… We devote far too much attention to the middle east, a mostly stagnant region where almost nothing is created in science or the arts—excluding Israel, per capita patent production of countries in the middle east is one fifth that of sub-Saharan Africa. The people of the middle east (only about five per cent of the world’s population) are remarkably unproductive, with a high proportion not in the labor force at all. Not many of us would care to work if we were citizens of Abu Dhabi, with lots of oil money for very few citizens. But Saudi Arabia’s 27m inhabitants also live largely off the oil revenues that trickle down to them, leaving most of the work to foreign technicians and laborers: even with high oil prices, Saudi Arabia’s annual per capita income, at $14,000, is only about half that of oil-free Israel.

Saudi Arabia has a good excuse, for it was a land of oasis hand-farmers and Bedouin pastoralists who cannot be expected to become captains of industry in a mere 50 years. Much more striking is the oil parasitism of once much more accomplished Iran. It exports only 2.5m barrels a day as compared to Saudi Arabia’s 8m, yet oil still accounts for 80 per cent of Iran’s exports because its agriculture and industry have become so unproductive.

The middle east was once the world’s most advanced region, but these days its biggest industries are extravagant consumption and the venting of resentment. According to the UN’s 2004 Arab human development report, the region boasts the second lowest adult literacy rate in the world (after sub-Saharan Africa) at just 63 per cent [another damning statistics from that report: more books are translated into Spanish every year than have been translated into Arabic - ever]. Its dependence on oil means that manufactured goods account for just 17 per cent of exports, compared to a global average of 78 per cent. Moreover, despite its oil wealth, the entire middle east generated under 4 per cent of global GDP in 2006—less than Germany.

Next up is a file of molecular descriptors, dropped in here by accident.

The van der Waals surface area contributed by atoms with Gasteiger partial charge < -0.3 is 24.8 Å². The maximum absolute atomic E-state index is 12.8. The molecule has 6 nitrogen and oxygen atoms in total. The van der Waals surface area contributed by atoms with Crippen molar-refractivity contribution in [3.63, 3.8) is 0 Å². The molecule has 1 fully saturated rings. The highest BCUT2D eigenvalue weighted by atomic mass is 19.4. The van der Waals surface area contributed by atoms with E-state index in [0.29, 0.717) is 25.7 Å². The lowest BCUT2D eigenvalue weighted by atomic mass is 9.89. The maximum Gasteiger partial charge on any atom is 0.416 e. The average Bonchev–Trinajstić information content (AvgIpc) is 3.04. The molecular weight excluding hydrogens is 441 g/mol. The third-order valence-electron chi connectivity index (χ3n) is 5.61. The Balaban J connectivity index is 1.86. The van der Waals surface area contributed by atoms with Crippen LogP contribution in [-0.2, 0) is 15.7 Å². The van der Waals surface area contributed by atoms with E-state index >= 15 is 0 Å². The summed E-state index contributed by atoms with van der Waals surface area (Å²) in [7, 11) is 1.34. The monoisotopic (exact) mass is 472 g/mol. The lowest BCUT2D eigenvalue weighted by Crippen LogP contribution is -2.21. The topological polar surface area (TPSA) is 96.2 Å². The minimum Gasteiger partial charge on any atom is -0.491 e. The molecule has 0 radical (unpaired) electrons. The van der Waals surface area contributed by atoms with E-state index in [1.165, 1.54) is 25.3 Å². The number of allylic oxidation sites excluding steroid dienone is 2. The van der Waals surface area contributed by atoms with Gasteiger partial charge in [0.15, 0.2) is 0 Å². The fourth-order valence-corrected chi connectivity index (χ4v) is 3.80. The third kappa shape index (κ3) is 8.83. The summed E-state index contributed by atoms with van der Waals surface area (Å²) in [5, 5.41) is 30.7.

So yeah. For all Ahmadinjad’s rather distasteful comments about Israel, etc, etc, neocons painting Iran as the next Nazi Germany are either very cynical or stark raving mad. And so is Steyn with his alarmism – in fact, he himself acknowledges this by quoting Mahathir Mohamad’s pessimistic remarks on Islam’s backwardness re-science and technology.

Why Muslims should fear Europeans